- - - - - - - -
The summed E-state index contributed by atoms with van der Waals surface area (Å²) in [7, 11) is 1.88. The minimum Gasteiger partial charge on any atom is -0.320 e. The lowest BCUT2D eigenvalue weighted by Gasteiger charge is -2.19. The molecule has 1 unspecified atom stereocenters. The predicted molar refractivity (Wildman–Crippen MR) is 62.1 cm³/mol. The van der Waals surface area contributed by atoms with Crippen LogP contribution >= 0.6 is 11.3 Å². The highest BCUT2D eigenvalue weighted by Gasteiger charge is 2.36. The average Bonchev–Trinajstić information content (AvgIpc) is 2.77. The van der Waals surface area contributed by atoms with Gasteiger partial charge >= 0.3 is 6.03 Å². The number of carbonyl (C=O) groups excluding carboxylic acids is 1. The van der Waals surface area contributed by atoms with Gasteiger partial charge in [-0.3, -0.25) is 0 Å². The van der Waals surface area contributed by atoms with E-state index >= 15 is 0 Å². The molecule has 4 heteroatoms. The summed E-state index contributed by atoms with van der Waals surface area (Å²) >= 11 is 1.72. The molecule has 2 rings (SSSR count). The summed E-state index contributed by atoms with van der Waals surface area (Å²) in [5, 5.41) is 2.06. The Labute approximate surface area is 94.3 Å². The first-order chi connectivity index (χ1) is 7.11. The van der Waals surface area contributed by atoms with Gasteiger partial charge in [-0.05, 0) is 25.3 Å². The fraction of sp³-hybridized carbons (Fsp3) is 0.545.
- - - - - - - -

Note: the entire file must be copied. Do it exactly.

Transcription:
The summed E-state index contributed by atoms with van der Waals surface area (Å²) in [7, 11) is 1.88. The minimum Gasteiger partial charge on any atom is -0.320 e. The lowest BCUT2D eigenvalue weighted by Gasteiger charge is -2.19. The molecule has 1 unspecified atom stereocenters. The predicted molar refractivity (Wildman–Crippen MR) is 62.1 cm³/mol. The van der Waals surface area contributed by atoms with Crippen LogP contribution >= 0.6 is 11.3 Å². The highest BCUT2D eigenvalue weighted by Gasteiger charge is 2.36. The average Bonchev–Trinajstić information content (AvgIpc) is 2.77. The van der Waals surface area contributed by atoms with Gasteiger partial charge >= 0.3 is 6.03 Å². The number of carbonyl (C=O) groups excluding carboxylic acids is 1. The van der Waals surface area contributed by atoms with Gasteiger partial charge in [-0.3, -0.25) is 0 Å². The van der Waals surface area contributed by atoms with E-state index >= 15 is 0 Å². The molecule has 4 heteroatoms. The summed E-state index contributed by atoms with van der Waals surface area (Å²) >= 11 is 1.72. The molecule has 2 rings (SSSR count). The summed E-state index contributed by atoms with van der Waals surface area (Å²) in [5, 5.41) is 2.06. The Labute approximate surface area is 94.3 Å². The first-order chi connectivity index (χ1) is 7.11. The van der Waals surface area contributed by atoms with Gasteiger partial charge in [-0.05, 0) is 25.3 Å². The fraction of sp³-hybridized carbons (Fsp3) is 0.545.